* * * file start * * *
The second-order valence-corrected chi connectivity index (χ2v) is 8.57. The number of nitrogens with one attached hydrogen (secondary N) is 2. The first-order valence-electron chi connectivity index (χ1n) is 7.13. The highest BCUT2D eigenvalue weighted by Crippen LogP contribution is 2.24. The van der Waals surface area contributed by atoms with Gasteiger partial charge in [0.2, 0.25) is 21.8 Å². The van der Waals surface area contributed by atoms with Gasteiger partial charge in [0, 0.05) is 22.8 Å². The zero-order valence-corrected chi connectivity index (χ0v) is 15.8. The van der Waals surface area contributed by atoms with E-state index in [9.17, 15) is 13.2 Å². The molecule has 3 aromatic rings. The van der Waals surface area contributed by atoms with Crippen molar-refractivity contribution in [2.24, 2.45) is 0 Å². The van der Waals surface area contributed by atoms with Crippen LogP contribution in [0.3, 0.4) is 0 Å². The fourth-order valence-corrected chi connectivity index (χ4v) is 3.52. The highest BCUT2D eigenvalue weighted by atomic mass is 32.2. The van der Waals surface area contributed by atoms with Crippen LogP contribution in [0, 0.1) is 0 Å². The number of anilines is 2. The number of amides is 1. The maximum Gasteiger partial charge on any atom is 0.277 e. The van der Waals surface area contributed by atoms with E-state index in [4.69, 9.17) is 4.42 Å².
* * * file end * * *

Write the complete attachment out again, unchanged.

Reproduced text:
The second-order valence-corrected chi connectivity index (χ2v) is 8.57. The number of nitrogens with one attached hydrogen (secondary N) is 2. The first-order valence-electron chi connectivity index (χ1n) is 7.13. The highest BCUT2D eigenvalue weighted by Crippen LogP contribution is 2.24. The van der Waals surface area contributed by atoms with Gasteiger partial charge in [0.2, 0.25) is 21.8 Å². The van der Waals surface area contributed by atoms with Gasteiger partial charge in [0, 0.05) is 22.8 Å². The zero-order valence-corrected chi connectivity index (χ0v) is 15.8. The van der Waals surface area contributed by atoms with E-state index in [9.17, 15) is 13.2 Å². The molecule has 3 aromatic rings. The van der Waals surface area contributed by atoms with Crippen molar-refractivity contribution in [2.24, 2.45) is 0 Å². The van der Waals surface area contributed by atoms with Crippen LogP contribution in [0.3, 0.4) is 0 Å². The fourth-order valence-corrected chi connectivity index (χ4v) is 3.52. The highest BCUT2D eigenvalue weighted by atomic mass is 32.2. The van der Waals surface area contributed by atoms with Crippen LogP contribution in [0, 0.1) is 0 Å². The number of anilines is 2. The number of amides is 1. The maximum Gasteiger partial charge on any atom is 0.277 e. The van der Waals surface area contributed by atoms with E-state index in [4.69, 9.17) is 4.42 Å².